The name of this blog is sure to rile up the cynical folks in the crowd and perhaps drive you one step closer to nihilism. I want to provide a few simple examples of winning together in the business world, and specifically, beyond company boundaries.

I sign business deals with a variety of different companies. Some are hegemons in their industry. Others are niche players. In every single case, I have a few representatives with which I interact regularly. Implicitly or explicitly, I always try to figure out how that representative is evaluated. Their personal evaluation matters to me. This is not about brown nosing. It's about trust. It's about winning friends and influencing people, much like the title of a 1936 book written by Dale Carnegie.

I recently signed my third deal with a popular and growing training company. One rep told me that they are evaluated on how quickly they can publish the content I produce out to market. Knowing this, I worked hard to deliver my content far ahead of schedule and with a level of quality beyond what was expected. I regularly checked in with them, using humor, to ensure they would "look good" in front of their bosses. I'll let you guess how quickly my content was published, how quickly I was paid, and how interested the company was in signing me on for repeat business. Paraphrasing the consulting guru Alan Weiss, "Behind every company objective is a personal objective."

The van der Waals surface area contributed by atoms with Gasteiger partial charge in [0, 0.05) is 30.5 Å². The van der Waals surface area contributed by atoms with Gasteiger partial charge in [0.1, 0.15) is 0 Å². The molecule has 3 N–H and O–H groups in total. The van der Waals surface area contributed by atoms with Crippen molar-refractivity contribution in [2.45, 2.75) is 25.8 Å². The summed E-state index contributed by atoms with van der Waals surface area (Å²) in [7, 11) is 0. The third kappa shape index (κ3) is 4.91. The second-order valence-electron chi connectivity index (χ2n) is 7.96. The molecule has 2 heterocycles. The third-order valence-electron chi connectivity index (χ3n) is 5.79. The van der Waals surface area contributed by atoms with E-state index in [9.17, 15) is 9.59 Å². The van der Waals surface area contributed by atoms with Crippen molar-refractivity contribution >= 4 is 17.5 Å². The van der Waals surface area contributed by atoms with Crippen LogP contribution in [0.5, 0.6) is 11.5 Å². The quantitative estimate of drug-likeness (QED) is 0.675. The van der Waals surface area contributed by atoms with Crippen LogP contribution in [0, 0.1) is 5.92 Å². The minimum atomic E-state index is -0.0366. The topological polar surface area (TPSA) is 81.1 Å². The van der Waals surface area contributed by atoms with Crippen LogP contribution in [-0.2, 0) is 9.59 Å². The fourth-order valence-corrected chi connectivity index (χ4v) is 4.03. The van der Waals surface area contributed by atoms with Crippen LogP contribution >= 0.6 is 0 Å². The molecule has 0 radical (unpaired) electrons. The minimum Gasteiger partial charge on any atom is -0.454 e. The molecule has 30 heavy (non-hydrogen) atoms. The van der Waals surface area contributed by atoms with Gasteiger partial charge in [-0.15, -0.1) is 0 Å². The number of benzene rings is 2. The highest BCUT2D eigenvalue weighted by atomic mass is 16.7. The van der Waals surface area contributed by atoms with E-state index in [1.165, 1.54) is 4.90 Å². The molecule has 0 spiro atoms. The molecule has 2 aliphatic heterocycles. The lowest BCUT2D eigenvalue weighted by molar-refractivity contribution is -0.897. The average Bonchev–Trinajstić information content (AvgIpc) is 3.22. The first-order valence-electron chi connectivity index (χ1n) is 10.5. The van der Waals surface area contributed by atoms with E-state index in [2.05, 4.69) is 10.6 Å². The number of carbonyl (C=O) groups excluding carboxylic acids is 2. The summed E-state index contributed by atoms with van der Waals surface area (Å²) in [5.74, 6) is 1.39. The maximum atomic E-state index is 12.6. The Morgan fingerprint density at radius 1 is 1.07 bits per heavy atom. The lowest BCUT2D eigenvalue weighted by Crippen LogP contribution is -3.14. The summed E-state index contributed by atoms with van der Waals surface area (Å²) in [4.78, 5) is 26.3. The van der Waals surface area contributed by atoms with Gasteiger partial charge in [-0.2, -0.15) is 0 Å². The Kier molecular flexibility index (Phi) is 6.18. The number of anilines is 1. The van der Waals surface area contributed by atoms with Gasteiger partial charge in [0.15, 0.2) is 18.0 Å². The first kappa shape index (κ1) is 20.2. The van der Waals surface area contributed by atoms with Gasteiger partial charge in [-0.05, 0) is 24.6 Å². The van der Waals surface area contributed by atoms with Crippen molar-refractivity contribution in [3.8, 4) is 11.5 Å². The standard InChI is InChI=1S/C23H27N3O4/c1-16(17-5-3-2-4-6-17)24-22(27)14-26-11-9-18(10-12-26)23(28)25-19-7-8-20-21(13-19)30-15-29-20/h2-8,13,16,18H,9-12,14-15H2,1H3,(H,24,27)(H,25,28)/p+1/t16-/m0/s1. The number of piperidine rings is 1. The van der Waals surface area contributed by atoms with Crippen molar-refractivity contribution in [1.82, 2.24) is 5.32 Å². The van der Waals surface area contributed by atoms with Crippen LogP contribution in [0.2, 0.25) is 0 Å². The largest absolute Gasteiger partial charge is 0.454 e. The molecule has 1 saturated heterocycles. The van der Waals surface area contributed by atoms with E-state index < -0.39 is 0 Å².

With another company, after signing a contract to provide content on a topic in which I consider myself an expert, the rep suggested that I draft another proposal. This request was regarding a topic in which I was reasonably strong but for which I was not well known. The rep argued that sales would be excellent, even better than the first delivery of content to which we previously agreed. Given a small royalty percentage, I stood to gain some, but I could tell by the excitement in this person's voice that there was a significant benefit for this individual personally. I signed the deal. It worked out well for me, too. What do you think happened the next time I submitted a proposal on a highly competitive topic? Two days later, I had a signed contract and a grant payment clearing their accounts payable system.

Zero-sum thinking is the scourge of modern business relationships. Don't do it.

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